Frederic A. Borsodi
Varsity golfer and wartime test pilot
When Fred Borsodi (Class of 1939) left Texas for Yale in the fall of 1935, he was already an amateur road racer (in a Grand Prix Bugatti) as well as a golfer. His most memorable Yale golf experience was losing the student University Championship to freshman Eddie Meister in the spring of 1937. Later that year the team traveled to Scotland, and he tied the course record of 69 at the Old Course of St. Andrews while competing in The West of Scotland Golfer’s Alliance Open Championship.
Borsodi had learned to fly and became an avid aviator with the Yale Aero Club, which maintained planes and hosted competitive intercollegiate air shows at the local New Haven airfield. This led him to join the Navy as a pilot after graduation, but he resigned after one year, got married, and went to work for the Chance-Vought Company as a test pilot. The December 7, 1941 attack on Pearl Harbor changed his mind again. John Field (Class of 1937) related Borsodi’s actions in his book, The War Begins:
The young man in civilian clothes appeared at the Army Air Corp base at Windsor Locks, Connecticut, three days after Pearl Harbor. He said he knew how to fly and wanted to join the Air Force. Assigned to check him out was Lt. Waldo Johnston, Yale 1937, base operations officer. Waldo got into the front seat, the applicant in the back of an AT-6. Off they went to go through the routine figure eights, pylons, and so on. “He went through the book maneuvers flawlessly,” remembered Waldo. “Then, just as we were preparing to land, he asked me if I’d mind staying up a little longer. He’d like to try this plane out a bit. I said, ‘Sure.’ God almighty, in the next half-hour I was put through something like I’ve never been put through before or since. We rolled and plunged and cartwheeled and skipped and danced. We even went down under the trees along theFarmingtonRiver. Right side up, upside down, it made no difference to him. [Ed. note: At Yale, Fred had been a tumbler on the gymnastics team and a diver on the swimming team, in addition to his golf.] I’d never seen such a pilot, but I was damned if I was going to say I’d had enough. I stuck it out. When I landed, shaking, I told him blandly, ‘I think you’re capable of flying this plane.’”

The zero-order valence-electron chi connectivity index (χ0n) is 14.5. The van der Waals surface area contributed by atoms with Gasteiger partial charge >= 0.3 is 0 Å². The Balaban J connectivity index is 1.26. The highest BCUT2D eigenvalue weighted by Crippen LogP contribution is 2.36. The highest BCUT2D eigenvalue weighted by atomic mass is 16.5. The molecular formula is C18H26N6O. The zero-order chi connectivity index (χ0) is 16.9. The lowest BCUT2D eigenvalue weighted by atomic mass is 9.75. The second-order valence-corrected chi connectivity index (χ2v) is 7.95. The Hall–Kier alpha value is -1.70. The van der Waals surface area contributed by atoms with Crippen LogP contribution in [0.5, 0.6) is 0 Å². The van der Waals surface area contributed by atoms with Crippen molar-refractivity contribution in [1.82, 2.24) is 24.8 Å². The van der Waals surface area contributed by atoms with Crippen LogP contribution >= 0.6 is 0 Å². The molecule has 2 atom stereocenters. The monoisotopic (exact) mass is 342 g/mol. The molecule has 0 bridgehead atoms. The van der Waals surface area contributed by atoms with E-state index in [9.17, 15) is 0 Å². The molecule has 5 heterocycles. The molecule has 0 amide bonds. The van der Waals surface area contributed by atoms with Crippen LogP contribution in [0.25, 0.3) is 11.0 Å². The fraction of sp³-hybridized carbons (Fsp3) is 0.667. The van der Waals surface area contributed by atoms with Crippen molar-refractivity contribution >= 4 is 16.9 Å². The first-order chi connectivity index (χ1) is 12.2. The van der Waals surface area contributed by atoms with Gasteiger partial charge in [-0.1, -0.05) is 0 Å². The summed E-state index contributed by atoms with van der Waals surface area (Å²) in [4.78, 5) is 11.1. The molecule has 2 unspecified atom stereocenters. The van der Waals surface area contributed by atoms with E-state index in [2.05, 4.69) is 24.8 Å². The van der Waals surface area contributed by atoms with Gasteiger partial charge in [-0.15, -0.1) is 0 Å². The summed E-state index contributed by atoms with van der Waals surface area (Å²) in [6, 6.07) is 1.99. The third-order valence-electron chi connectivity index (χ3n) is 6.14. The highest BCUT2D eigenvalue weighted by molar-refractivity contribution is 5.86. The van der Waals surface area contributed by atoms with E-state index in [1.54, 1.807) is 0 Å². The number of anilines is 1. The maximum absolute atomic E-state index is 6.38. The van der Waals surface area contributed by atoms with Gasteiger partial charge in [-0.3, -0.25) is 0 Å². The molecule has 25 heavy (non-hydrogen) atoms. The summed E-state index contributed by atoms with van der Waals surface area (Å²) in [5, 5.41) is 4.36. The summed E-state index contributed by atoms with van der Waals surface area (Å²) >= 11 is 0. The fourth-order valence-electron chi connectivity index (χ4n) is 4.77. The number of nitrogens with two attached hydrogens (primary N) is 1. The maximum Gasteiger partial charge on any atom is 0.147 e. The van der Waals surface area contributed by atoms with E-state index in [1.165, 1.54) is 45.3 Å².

Waldo was right; Fred flew 130 combat missions in Europe and North Africa. In 1943 he was shot down and lived to tell about it in a letter to his Yale roommate Bill Atterbury.